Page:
Recreating China’s Imagined Empire

Xie Huanchi/Xinhua/eyevine/Redux
Chinese President Xi Jinping and Philippine President Rodrigo Duterte at a welcoming ceremony before talks in Beijing, during which they agreed to reopen direct discussions on disputes in the South China Sea, October 2016

China’s influence in the world has become a persistent theme of these early days of the Donald Trump era. During his campaign, Trump portrayed China (not entirely incorrectly) as the leading malefactor in the politics of international trade—holding its currency down in order to pump out exports, while making it hard for foreign companies to enter its own vast market. Then, after his victory, Trump as president-elect came up with the provocative idea of accepting a congratulatory phone call from the Taiwanese president. His intent seemed to be to knock the Chinese off balance in hopes of starting trade negotiations on a more favorable footing. Predictably this angered Beijing, which believes that it should control Taiwan, the self-governing island that Western nations, in deference to China, have long excluded from full diplomatic recognition.

But upon taking office, Trump executed a quick about-face. During a phone conversation in early February, Trump told Chinese President Xi Jinping that his administration would abide by the One China policy, a vague formulation that China interprets to mean that Taiwan is part of China. In other words, the new administration caved. The score: The Art of War 1, The Art of the Deal 0.

One obvious conclusion is that the new administration has, as on so many other matters, shown itself to be a diplomatic dilettante. If the US really wanted to challenge the fiction that Taiwan has no choice but to unite with mainland China, then it would have needed a real strategy and not just bluster. Similarly, the new administration withdrew from the Trans-Pacific Partnership trade deal, one widely regarded as favorable to the US, without any backup plan. Devoid of substance, the administration’s forays into China policy have left the US weaker in its dealings with China, and looking less reliable to China’s neighbors.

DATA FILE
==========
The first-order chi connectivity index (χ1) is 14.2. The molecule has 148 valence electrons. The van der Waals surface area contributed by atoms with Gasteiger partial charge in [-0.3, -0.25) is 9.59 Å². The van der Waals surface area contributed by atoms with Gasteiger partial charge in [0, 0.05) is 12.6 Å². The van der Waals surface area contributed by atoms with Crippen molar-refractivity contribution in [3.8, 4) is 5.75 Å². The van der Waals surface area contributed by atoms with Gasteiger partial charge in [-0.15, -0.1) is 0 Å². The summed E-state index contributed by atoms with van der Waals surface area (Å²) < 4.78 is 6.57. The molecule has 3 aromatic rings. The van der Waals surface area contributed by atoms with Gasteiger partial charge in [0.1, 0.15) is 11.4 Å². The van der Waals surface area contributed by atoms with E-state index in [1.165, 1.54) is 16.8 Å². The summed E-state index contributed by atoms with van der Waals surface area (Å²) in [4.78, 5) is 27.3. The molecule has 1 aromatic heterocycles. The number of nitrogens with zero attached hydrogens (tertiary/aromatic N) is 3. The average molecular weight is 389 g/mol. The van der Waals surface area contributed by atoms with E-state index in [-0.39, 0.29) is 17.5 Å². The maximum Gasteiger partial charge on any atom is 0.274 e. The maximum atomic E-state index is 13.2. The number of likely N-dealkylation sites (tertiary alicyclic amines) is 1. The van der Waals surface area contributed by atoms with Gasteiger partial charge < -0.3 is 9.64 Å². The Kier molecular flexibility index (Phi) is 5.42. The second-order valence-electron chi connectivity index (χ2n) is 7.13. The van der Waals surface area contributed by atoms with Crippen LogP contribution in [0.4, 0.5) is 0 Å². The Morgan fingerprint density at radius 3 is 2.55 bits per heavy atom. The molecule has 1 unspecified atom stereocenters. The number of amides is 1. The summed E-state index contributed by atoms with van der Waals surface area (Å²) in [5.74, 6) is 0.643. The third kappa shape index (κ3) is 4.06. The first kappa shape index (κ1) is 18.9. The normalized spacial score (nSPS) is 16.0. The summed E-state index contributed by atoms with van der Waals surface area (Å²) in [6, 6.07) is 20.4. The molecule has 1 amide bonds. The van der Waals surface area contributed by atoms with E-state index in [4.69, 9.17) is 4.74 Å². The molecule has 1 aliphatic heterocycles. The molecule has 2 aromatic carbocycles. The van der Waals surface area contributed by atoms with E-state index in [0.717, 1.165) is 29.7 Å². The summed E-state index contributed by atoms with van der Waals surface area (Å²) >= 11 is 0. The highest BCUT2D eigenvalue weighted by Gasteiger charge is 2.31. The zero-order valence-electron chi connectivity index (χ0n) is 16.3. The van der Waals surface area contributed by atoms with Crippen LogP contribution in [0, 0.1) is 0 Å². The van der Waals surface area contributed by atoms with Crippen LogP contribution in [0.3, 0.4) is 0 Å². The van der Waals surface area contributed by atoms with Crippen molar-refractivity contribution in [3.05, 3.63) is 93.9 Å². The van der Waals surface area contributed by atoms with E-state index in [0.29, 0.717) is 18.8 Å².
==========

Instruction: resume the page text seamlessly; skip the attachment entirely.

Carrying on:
Seen from a broader perspective, however, a less obvious and more interesting point emerges: China is now such a strong regional power, and has such a focused strategic vision, that some sort of US eclipse in East Asia is inevitable, regardless of who is in office in Washington. The first part of this point is easy to understand: forty years of rapid economic growth have allowed the Communist Party to modernize its military. That’s made it a budding world power. But what of the second part: the strategic vision? What pushes China to want to dominate this part of the world? What is the ideology driving not just Xi and his team, but successive Chinese leaders who have looked out over East Asia, bided their time, and built their strength until now, in the second decade of the twenty-first…



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